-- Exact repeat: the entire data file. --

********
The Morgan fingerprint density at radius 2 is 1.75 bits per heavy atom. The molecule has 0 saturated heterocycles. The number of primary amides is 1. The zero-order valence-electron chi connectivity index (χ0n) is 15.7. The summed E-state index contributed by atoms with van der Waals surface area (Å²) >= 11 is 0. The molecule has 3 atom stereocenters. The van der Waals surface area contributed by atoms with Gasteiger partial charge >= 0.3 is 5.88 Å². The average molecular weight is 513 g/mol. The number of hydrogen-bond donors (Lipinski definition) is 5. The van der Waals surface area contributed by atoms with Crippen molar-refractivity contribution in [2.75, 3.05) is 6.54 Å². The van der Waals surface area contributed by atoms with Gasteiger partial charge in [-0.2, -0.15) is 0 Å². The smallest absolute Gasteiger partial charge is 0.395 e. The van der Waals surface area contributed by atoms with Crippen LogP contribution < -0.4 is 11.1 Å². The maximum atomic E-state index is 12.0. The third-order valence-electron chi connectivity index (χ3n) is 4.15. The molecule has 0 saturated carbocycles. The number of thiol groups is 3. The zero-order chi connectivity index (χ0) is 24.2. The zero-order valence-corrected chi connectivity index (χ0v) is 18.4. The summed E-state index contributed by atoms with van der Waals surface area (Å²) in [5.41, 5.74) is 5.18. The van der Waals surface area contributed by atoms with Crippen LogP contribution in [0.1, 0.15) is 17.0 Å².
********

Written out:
The Morgan fingerprint density at radius 2 is 1.75 bits per heavy atom. The molecule has 0 saturated heterocycles. The number of primary amides is 1. The zero-order valence-electron chi connectivity index (χ0n) is 15.7. The summed E-state index contributed by atoms with van der Waals surface area (Å²) >= 11 is 0. The molecule has 3 atom stereocenters. The van der Waals surface area contributed by atoms with Gasteiger partial charge >= 0.3 is 5.88 Å². The average molecular weight is 513 g/mol. The number of hydrogen-bond donors (Lipinski definition) is 5. The van der Waals surface area contributed by atoms with Crippen molar-refractivity contribution in [2.75, 3.05) is 6.54 Å². The van der Waals surface area contributed by atoms with Gasteiger partial charge in [-0.2, -0.15) is 0 Å². The smallest absolute Gasteiger partial charge is 0.395 e. The van der Waals surface area contributed by atoms with Crippen LogP contribution < -0.4 is 11.1 Å². The maximum atomic E-state index is 12.0. The third-order valence-electron chi connectivity index (χ3n) is 4.15. The molecule has 0 saturated carbocycles. The number of thiol groups is 3. The zero-order chi connectivity index (χ0) is 24.2. The zero-order valence-corrected chi connectivity index (χ0v) is 18.4. The summed E-state index contributed by atoms with van der Waals surface area (Å²) in [5.41, 5.74) is 5.18. The van der Waals surface area contributed by atoms with Crippen LogP contribution in [0.1, 0.15) is 17.0 Å².